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#3988: DeGraff replies to Higbie on the spelling of proper names (fwd)

From: Michel DeGraff <degraff@MIT.EDU>

RE Janet Higbie's request:

> But what about Haitians who speak only Creole?  I'm think of those names
> that could be spelled either in French or Creole -- to pick a completely
> random example, Re'gine or Rejin.  Would the official name, the one that
> might be recorded on a birth certificate, parish record or election
> register, be spelled in French or Creole?

This is only a personal and subjective impression, but I suspect that
there'll much variation there, probably with an overwhelming tendency
toward French spelling, or, rather, toward some valiant, i.e. "vayan"
[sic], approximation of French spelling, mixed with some ad-hoc
pseudo-Creole spelling, of the sort we often see on this list.  As the
discussion on this list has shown, too few Haitians and too few people
interested in Haiti (even among the educated) know about the official
Creole orthography, although the situation is slowly changing with the
spread of literacy campaigns and the increased teaching of Creole
orthography in schools.  For now, we still face an embarrassing illiteracy
rate, with too many Haitians unable to competently read and write in any
language, but this is old news (sadly).  Worse yet, the formal prose on
birth certificates is still written EXCLUSIVELY in French (a language that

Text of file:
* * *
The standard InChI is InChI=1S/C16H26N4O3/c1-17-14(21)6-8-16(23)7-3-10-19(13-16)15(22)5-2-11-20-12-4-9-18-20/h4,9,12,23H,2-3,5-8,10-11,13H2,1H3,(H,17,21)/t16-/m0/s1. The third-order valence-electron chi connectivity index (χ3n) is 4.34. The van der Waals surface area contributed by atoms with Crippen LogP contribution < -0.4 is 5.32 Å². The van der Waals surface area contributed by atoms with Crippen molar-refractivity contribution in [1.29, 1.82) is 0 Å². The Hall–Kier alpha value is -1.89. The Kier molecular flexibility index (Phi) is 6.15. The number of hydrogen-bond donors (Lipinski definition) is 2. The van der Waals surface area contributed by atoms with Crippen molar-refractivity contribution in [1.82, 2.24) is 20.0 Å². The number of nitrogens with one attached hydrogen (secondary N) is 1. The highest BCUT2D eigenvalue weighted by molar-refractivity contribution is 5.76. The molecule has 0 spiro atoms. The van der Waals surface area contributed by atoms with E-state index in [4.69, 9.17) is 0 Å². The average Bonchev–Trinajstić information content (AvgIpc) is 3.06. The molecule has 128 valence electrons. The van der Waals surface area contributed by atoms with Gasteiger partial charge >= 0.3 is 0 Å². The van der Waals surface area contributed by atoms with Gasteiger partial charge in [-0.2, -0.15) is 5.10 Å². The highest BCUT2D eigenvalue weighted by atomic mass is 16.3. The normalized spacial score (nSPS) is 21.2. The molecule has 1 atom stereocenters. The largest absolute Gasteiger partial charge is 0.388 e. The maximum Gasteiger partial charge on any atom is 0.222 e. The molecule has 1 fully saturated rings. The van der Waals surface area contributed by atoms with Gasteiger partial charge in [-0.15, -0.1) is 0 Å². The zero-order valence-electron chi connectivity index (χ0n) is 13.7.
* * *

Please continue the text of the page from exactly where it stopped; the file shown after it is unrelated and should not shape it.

MOST Haitians do not speak fluently).  This sends the message that Haitian
Creole (our truly national language) is effectively a second-class
language, not worthy of official documents.  This would obviously have an
effect on whether one's name would be written in French or Creole on the
certificate.  There's been various attempts to promote Creole
birth-certificates, but they've all failed so far.

My own advice, for what it's worth, is to look up the needed names in the
relevant documentation if available --- if the people are running for
election or doing something else worth writing about, the likelihood is
pretty high that their names would have been written down at some earlier
occasion. Otherwise, ask the relevant people how they themselves would
write their names.  In any case, the spelling of proper names in any
(sub-)culture (unlike the spelling of other parts of speech) is ultimately
a personal case-by-case affair, with no uniform rules.  To illustrate with
an extreme and now familiar pair of examples, "Nonvayon" is as good a `non
vanyan' as "Racine Sans Bout Sa Te La Daginen", assuming that these names
are not taken to represent any `real' and `pure' variety of Creole spelling
(neither correspond to Haitian orthography).

The point here is simply that it may not be easy to guess what the `right'
spelling would be for monolingual Creole speakers.  The problem is made
more complex in illiterate Haiti, where the universal desire for
self-determination of one's identity meets with the twin (and sad) problems
of widespread illiteracy and the brutal ranking of French vs. Creole
linguistic traditions.

MIT Linguistics & Philosophy, 77 Massachusetts Ave, Cambridge MA 02139-4307
degraff@MIT.EDU        http://web.mit.edu/linguistics/www/degraff.home.html